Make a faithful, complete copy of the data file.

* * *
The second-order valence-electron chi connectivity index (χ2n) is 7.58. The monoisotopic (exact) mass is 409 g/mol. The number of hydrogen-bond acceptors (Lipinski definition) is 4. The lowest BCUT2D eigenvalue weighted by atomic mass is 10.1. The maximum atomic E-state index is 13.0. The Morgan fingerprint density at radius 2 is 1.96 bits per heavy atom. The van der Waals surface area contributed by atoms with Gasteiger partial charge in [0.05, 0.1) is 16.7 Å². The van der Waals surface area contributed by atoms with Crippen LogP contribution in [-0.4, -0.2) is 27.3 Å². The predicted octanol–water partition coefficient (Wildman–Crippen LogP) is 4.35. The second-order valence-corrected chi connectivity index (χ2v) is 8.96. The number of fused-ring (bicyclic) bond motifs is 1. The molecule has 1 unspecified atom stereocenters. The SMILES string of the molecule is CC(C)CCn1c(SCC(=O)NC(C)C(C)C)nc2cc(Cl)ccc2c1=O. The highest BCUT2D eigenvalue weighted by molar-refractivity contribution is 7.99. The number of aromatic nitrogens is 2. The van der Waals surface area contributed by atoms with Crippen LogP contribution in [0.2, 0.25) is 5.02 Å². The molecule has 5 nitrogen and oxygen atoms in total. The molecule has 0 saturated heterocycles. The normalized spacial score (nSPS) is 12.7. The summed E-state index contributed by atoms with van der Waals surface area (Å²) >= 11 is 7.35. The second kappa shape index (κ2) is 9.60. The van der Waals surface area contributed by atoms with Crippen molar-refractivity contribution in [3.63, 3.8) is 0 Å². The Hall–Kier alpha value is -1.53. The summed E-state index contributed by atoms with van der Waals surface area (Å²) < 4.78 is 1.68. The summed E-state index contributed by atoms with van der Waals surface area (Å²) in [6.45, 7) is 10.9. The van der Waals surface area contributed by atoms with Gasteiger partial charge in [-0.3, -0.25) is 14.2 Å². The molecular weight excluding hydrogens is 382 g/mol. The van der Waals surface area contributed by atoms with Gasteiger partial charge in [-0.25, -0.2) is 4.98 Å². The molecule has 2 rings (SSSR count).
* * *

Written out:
The second-order valence-electron chi connectivity index (χ2n) is 7.58. The monoisotopic (exact) mass is 409 g/mol. The number of hydrogen-bond acceptors (Lipinski definition) is 4. The lowest BCUT2D eigenvalue weighted by atomic mass is 10.1. The maximum atomic E-state index is 13.0. The Morgan fingerprint density at radius 2 is 1.96 bits per heavy atom. The van der Waals surface area contributed by atoms with Gasteiger partial charge in [0.05, 0.1) is 16.7 Å². The van der Waals surface area contributed by atoms with Crippen LogP contribution in [-0.4, -0.2) is 27.3 Å². The predicted octanol–water partition coefficient (Wildman–Crippen LogP) is 4.35. The second-order valence-corrected chi connectivity index (χ2v) is 8.96. The number of fused-ring (bicyclic) bond motifs is 1. The molecule has 1 unspecified atom stereocenters. The SMILES string of the molecule is CC(C)CCn1c(SCC(=O)NC(C)C(C)C)nc2cc(Cl)ccc2c1=O. The highest BCUT2D eigenvalue weighted by molar-refractivity contribution is 7.99. The number of aromatic nitrogens is 2. The van der Waals surface area contributed by atoms with Crippen LogP contribution in [0.2, 0.25) is 5.02 Å². The molecule has 5 nitrogen and oxygen atoms in total. The molecule has 0 saturated heterocycles. The normalized spacial score (nSPS) is 12.7. The summed E-state index contributed by atoms with van der Waals surface area (Å²) >= 11 is 7.35. The second kappa shape index (κ2) is 9.60. The van der Waals surface area contributed by atoms with Crippen molar-refractivity contribution in [3.63, 3.8) is 0 Å². The Hall–Kier alpha value is -1.53. The summed E-state index contributed by atoms with van der Waals surface area (Å²) < 4.78 is 1.68. The summed E-state index contributed by atoms with van der Waals surface area (Å²) in [6.45, 7) is 10.9. The van der Waals surface area contributed by atoms with Gasteiger partial charge in [-0.3, -0.25) is 14.2 Å². The molecular weight excluding hydrogens is 382 g/mol. The van der Waals surface area contributed by atoms with Gasteiger partial charge in [-0.25, -0.2) is 4.98 Å². The molecule has 2 rings (SSSR count).